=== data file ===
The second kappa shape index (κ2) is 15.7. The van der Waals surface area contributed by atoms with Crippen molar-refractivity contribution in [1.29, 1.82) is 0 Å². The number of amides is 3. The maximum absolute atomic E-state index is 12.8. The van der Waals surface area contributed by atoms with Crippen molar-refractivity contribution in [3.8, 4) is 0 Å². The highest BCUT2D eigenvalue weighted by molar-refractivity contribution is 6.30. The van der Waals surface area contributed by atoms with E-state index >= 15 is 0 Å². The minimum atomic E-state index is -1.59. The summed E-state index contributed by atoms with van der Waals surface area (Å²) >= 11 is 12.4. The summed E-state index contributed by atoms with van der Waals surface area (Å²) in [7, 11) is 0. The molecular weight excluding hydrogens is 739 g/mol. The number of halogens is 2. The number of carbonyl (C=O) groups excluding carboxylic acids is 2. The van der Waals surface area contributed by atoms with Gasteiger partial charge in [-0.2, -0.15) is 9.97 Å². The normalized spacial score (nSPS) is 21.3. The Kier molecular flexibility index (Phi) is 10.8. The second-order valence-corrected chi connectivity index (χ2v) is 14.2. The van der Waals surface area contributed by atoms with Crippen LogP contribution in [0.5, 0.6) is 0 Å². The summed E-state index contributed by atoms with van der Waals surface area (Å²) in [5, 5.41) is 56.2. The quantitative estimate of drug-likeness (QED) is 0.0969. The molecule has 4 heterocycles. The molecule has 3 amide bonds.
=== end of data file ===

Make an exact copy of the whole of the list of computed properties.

The second kappa shape index (κ2) is 15.7. The van der Waals surface area contributed by atoms with Crippen molar-refractivity contribution in [1.29, 1.82) is 0 Å². The number of amides is 3. The maximum absolute atomic E-state index is 12.8. The van der Waals surface area contributed by atoms with Crippen molar-refractivity contribution in [3.8, 4) is 0 Å². The highest BCUT2D eigenvalue weighted by molar-refractivity contribution is 6.30. The van der Waals surface area contributed by atoms with E-state index >= 15 is 0 Å². The minimum atomic E-state index is -1.59. The summed E-state index contributed by atoms with van der Waals surface area (Å²) >= 11 is 12.4. The summed E-state index contributed by atoms with van der Waals surface area (Å²) in [7, 11) is 0. The molecular weight excluding hydrogens is 739 g/mol. The number of halogens is 2. The number of carbonyl (C=O) groups excluding carboxylic acids is 2. The van der Waals surface area contributed by atoms with Gasteiger partial charge in [-0.2, -0.15) is 9.97 Å². The normalized spacial score (nSPS) is 21.3. The Kier molecular flexibility index (Phi) is 10.8. The second-order valence-corrected chi connectivity index (χ2v) is 14.2. The van der Waals surface area contributed by atoms with Crippen LogP contribution in [0.5, 0.6) is 0 Å². The summed E-state index contributed by atoms with van der Waals surface area (Å²) in [5, 5.41) is 56.2. The quantitative estimate of drug-likeness (QED) is 0.0969. The molecule has 4 heterocycles. The molecule has 3 amide bonds.